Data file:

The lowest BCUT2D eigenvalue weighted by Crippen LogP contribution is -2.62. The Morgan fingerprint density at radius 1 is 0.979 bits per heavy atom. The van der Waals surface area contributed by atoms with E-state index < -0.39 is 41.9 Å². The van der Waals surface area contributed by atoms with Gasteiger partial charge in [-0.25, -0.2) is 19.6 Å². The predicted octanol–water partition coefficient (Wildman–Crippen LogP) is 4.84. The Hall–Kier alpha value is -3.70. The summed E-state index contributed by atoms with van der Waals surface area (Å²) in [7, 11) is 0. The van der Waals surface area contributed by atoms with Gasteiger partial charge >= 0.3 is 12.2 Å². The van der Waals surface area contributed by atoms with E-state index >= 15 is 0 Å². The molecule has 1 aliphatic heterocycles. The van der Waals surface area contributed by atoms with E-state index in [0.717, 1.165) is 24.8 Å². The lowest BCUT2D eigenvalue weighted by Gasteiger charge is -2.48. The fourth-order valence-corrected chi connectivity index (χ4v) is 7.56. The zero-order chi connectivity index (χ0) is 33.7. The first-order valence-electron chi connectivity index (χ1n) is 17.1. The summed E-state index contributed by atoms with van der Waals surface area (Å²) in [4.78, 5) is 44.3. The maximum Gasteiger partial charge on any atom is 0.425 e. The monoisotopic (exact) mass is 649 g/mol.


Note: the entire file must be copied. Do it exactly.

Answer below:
The lowest BCUT2D eigenvalue weighted by Crippen LogP contribution is -2.62. The Morgan fingerprint density at radius 1 is 0.979 bits per heavy atom. The van der Waals surface area contributed by atoms with E-state index < -0.39 is 41.9 Å². The van der Waals surface area contributed by atoms with Gasteiger partial charge in [-0.25, -0.2) is 19.6 Å². The predicted octanol–water partition coefficient (Wildman–Crippen LogP) is 4.84. The Hall–Kier alpha value is -3.70. The summed E-state index contributed by atoms with van der Waals surface area (Å²) in [7, 11) is 0. The van der Waals surface area contributed by atoms with Gasteiger partial charge >= 0.3 is 12.2 Å². The van der Waals surface area contributed by atoms with E-state index >= 15 is 0 Å². The molecule has 1 aliphatic heterocycles. The van der Waals surface area contributed by atoms with E-state index in [0.717, 1.165) is 24.8 Å². The lowest BCUT2D eigenvalue weighted by Gasteiger charge is -2.48. The fourth-order valence-corrected chi connectivity index (χ4v) is 7.56. The zero-order chi connectivity index (χ0) is 33.7. The first-order valence-electron chi connectivity index (χ1n) is 17.1. The summed E-state index contributed by atoms with van der Waals surface area (Å²) in [4.78, 5) is 44.3. The maximum Gasteiger partial charge on any atom is 0.425 e. The monoisotopic (exact) mass is 649 g/mol.